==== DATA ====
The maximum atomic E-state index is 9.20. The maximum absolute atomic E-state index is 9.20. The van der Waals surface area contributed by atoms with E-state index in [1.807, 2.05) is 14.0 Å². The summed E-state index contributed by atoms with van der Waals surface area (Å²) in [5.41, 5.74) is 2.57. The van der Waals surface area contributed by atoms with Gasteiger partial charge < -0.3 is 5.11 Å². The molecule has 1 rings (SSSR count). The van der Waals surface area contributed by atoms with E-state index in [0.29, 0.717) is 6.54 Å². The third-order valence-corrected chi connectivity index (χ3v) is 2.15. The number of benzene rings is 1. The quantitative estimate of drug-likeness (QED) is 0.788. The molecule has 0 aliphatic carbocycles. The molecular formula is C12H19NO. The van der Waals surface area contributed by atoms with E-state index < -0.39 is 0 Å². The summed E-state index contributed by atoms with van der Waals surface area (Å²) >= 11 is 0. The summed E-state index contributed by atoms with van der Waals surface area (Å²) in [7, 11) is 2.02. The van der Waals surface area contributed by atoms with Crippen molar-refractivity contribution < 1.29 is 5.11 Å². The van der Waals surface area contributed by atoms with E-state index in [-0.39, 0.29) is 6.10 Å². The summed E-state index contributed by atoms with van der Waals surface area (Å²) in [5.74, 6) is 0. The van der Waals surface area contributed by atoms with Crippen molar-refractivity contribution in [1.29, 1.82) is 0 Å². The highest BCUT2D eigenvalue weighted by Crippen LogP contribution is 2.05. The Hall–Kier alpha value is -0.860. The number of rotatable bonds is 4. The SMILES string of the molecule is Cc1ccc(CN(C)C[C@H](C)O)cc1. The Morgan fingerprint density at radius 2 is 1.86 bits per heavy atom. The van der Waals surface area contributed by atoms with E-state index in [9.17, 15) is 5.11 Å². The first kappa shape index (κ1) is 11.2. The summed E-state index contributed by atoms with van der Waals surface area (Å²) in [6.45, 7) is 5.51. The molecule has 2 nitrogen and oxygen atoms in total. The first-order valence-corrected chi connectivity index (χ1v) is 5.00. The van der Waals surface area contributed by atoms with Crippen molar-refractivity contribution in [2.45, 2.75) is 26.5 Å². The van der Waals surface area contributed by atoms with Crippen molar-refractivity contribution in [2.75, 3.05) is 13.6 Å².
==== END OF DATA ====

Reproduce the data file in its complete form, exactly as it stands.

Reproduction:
The maximum atomic E-state index is 9.20. The maximum absolute atomic E-state index is 9.20. The van der Waals surface area contributed by atoms with E-state index in [1.807, 2.05) is 14.0 Å². The summed E-state index contributed by atoms with van der Waals surface area (Å²) in [5.41, 5.74) is 2.57. The van der Waals surface area contributed by atoms with Gasteiger partial charge < -0.3 is 5.11 Å². The molecule has 1 rings (SSSR count). The van der Waals surface area contributed by atoms with E-state index in [0.29, 0.717) is 6.54 Å². The third-order valence-corrected chi connectivity index (χ3v) is 2.15. The number of benzene rings is 1. The quantitative estimate of drug-likeness (QED) is 0.788. The molecule has 0 aliphatic carbocycles. The molecular formula is C12H19NO. The van der Waals surface area contributed by atoms with E-state index < -0.39 is 0 Å². The summed E-state index contributed by atoms with van der Waals surface area (Å²) >= 11 is 0. The summed E-state index contributed by atoms with van der Waals surface area (Å²) in [7, 11) is 2.02. The van der Waals surface area contributed by atoms with Crippen molar-refractivity contribution < 1.29 is 5.11 Å². The van der Waals surface area contributed by atoms with E-state index in [-0.39, 0.29) is 6.10 Å². The summed E-state index contributed by atoms with van der Waals surface area (Å²) in [5.74, 6) is 0. The van der Waals surface area contributed by atoms with Crippen molar-refractivity contribution in [1.29, 1.82) is 0 Å². The highest BCUT2D eigenvalue weighted by Crippen LogP contribution is 2.05. The Hall–Kier alpha value is -0.860. The number of rotatable bonds is 4. The SMILES string of the molecule is Cc1ccc(CN(C)C[C@H](C)O)cc1. The Morgan fingerprint density at radius 2 is 1.86 bits per heavy atom. The van der Waals surface area contributed by atoms with E-state index in [9.17, 15) is 5.11 Å². The first kappa shape index (κ1) is 11.2. The summed E-state index contributed by atoms with van der Waals surface area (Å²) in [6.45, 7) is 5.51. The molecule has 2 nitrogen and oxygen atoms in total. The first-order valence-corrected chi connectivity index (χ1v) is 5.00. The van der Waals surface area contributed by atoms with Crippen molar-refractivity contribution in [2.45, 2.75) is 26.5 Å². The van der Waals surface area contributed by atoms with Crippen molar-refractivity contribution in [2.75, 3.05) is 13.6 Å².